The existence of laws guaranteeing the rights of the people to seek official information such as in Thailand have helped improved the government’s transparency and accountability. However, the culture of secrecy among bureaucracy, lengthy and complicated information inquiry and petition process and shortage of manpower to handle the information office made the law less attractive to users. After over a decade of its existence, the amount of information classified as secret or confidential remain massive. Indonesia’s first official information law adopted in 2008 just takes effect in May this year, while that of the Philippines was hung in the 14th Congress and did not make it to passage before its term ended in July this year.

In Malaysia, the civil society has long battled with the government to have an information law in place but it remains entangled in the legal debate given the precedence of several existing powerful laws protecting state secret and restricting information disclosure even on weather reports. Vietnam started drafting its first law on the right to information since 2008 but the final draft is unlikely to be approved by the national assembly until after the Communist Party’s Congress early next year.

Notwithstanding, the devastating effect of natural disasters such as Tsunami and Nargis cyclone,  the recurrence of serious environmental problems such as industrial chemical leaks, and cross-border diseases like AIDs and swine flu have combined to force reluctant governments to adopt a more open attitude and policy towards disclosure of information critical to the lives of their citizens.

In open societies like Indonesia, Philippines and Thailand, the convergence of information and communication technology and more liberalization of communication sector help ease, speed up and provide more communication options to people’s access to information but the quality of information may not be a desirable outcome of the ICT revolution. Majority of people still lacks media education and internet literacy to be able to make use of emerging diverse and accessible information.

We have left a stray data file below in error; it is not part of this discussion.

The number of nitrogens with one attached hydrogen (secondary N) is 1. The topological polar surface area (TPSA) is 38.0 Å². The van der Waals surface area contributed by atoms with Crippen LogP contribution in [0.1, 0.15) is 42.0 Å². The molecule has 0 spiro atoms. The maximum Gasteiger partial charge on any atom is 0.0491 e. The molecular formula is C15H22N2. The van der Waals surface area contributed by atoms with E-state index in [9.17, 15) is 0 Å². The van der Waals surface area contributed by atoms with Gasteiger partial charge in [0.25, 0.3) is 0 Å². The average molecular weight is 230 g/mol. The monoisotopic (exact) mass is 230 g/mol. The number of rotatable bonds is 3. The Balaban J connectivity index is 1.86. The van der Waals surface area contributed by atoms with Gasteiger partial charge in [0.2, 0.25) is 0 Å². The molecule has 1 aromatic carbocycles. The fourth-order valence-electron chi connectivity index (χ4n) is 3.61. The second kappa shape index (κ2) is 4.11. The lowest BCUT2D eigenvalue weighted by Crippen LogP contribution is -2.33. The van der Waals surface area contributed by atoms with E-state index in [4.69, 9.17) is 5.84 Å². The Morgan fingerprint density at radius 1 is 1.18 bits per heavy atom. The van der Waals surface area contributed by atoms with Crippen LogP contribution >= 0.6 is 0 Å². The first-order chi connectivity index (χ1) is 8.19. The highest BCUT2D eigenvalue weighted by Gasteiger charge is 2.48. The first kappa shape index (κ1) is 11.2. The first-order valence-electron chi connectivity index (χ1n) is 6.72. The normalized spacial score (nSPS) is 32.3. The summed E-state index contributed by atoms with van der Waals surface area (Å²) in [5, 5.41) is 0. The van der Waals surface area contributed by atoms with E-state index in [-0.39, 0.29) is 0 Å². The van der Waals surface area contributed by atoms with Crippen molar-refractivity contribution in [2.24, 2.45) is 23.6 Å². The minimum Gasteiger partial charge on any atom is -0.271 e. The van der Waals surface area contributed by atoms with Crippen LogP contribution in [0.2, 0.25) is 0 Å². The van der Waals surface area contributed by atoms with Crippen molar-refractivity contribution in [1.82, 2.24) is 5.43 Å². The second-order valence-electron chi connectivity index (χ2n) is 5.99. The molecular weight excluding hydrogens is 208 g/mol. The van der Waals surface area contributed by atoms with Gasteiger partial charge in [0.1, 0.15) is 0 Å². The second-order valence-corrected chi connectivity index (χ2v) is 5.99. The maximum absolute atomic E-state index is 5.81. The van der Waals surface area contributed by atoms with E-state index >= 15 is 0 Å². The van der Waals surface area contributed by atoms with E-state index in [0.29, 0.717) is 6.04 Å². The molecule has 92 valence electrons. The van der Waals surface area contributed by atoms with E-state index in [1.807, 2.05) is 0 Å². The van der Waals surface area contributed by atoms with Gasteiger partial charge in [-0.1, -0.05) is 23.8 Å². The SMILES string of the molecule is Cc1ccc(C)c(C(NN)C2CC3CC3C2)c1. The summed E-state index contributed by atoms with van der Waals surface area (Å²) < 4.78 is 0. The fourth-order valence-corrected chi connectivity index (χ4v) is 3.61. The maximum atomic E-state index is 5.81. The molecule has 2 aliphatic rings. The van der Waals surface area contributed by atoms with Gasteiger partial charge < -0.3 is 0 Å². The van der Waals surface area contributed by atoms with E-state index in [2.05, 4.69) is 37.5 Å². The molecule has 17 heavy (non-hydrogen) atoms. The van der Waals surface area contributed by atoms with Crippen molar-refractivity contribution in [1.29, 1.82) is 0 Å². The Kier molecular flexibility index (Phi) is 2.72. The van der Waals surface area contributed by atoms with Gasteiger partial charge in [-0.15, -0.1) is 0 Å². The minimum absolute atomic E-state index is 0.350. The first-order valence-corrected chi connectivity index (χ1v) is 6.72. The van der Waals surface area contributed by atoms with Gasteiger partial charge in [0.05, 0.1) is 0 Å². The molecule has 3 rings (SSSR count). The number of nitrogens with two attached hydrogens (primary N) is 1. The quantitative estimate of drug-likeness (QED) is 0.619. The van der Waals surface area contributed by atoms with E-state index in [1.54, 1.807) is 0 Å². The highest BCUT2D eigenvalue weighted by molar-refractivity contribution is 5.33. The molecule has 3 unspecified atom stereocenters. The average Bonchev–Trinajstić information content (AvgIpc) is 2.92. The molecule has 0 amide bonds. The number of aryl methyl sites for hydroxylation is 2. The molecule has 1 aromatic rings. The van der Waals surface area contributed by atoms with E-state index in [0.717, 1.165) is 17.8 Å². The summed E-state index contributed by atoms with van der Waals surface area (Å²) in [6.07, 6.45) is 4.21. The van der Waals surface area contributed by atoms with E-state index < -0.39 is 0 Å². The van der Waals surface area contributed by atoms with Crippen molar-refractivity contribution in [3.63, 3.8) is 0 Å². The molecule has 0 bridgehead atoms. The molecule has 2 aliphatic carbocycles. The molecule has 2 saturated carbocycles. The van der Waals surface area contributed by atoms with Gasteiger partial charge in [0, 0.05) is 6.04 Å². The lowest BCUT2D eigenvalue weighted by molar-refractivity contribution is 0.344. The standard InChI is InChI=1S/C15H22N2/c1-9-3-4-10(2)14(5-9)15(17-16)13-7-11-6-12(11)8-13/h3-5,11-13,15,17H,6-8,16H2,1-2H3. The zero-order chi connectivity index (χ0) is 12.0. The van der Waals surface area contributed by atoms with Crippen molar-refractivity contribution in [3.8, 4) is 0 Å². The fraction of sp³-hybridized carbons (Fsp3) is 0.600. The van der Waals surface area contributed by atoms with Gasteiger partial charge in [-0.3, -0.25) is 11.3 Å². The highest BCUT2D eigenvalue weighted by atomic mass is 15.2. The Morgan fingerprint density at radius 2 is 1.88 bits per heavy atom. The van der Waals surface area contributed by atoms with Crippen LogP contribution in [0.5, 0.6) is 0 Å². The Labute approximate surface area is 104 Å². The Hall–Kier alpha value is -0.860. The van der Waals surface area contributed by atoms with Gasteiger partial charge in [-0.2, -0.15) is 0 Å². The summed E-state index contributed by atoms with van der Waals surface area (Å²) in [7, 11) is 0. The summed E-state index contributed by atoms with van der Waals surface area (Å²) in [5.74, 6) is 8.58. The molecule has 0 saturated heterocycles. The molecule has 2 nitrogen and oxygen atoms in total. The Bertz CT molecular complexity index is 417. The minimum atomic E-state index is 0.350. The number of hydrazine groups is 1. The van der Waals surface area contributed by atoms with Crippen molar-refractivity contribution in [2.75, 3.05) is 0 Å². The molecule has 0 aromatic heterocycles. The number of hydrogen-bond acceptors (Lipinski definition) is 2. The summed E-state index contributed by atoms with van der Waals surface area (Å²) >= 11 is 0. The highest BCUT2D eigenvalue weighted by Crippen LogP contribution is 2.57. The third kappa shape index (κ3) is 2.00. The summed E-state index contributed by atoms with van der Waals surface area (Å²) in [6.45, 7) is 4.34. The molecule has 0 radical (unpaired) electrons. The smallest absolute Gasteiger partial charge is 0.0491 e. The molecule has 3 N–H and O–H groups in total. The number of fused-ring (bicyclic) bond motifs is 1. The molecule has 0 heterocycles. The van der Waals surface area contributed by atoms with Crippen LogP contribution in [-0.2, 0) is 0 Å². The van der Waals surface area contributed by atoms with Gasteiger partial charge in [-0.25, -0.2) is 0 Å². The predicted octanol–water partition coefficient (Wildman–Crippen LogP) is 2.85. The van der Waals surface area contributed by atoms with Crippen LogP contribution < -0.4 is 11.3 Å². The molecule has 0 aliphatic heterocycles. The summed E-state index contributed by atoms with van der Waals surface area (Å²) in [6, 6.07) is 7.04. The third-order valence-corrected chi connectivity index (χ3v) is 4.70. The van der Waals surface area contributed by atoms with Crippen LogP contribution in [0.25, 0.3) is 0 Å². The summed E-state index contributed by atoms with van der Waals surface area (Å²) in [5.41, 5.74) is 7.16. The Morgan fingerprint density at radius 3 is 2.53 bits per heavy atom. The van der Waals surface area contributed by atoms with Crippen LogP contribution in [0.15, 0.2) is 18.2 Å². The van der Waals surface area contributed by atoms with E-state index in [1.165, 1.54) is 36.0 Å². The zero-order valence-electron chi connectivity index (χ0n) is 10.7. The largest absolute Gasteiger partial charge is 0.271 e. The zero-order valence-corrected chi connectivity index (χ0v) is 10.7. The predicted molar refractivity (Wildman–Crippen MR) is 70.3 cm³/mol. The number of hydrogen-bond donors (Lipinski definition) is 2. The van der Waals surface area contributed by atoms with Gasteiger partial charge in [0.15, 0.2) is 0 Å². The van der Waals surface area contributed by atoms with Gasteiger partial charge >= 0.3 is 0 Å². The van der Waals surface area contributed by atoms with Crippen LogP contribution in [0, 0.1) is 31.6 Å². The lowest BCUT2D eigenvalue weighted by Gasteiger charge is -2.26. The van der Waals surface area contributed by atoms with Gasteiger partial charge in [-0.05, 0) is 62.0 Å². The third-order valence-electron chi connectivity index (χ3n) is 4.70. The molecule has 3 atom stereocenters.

In restricted countries like Burma, Vietnam and Laos, internet and social media are largely being used to push the boundary of free expression and people’s right to know that are not allowed in the traditional media, all state-controlled, if not owned.  But the variety of publications and broadcast technology offer mainly non-sensitive matters like culture, sports and entertainment information and even subjected to prior censorship before release.

Restriction of information, especially the disclosure of contents critical of governments or detrimental to economic stability and state security, remains in place in both democratic and closed societies.

Freedom of Information in International Organizations

International organizations such as the ASEAN have international personality. They have the capacity to institute legal proceedings, to enter into treaties or loan agreements with states, and to acquire and dispose of properties. They have lawful objects and organs. The conclusion of the International Court of Justice in Reparation for Injuries Suffered in the Service of the United Nations (1949 I.C.J. 174), finds application: “the Organization was intended to exercise and enjoy, and is in fact enjoying, functions and rights which can only be explained on the basis of the possession of a large measure of international personality and the capacity to operate upon an international plane.”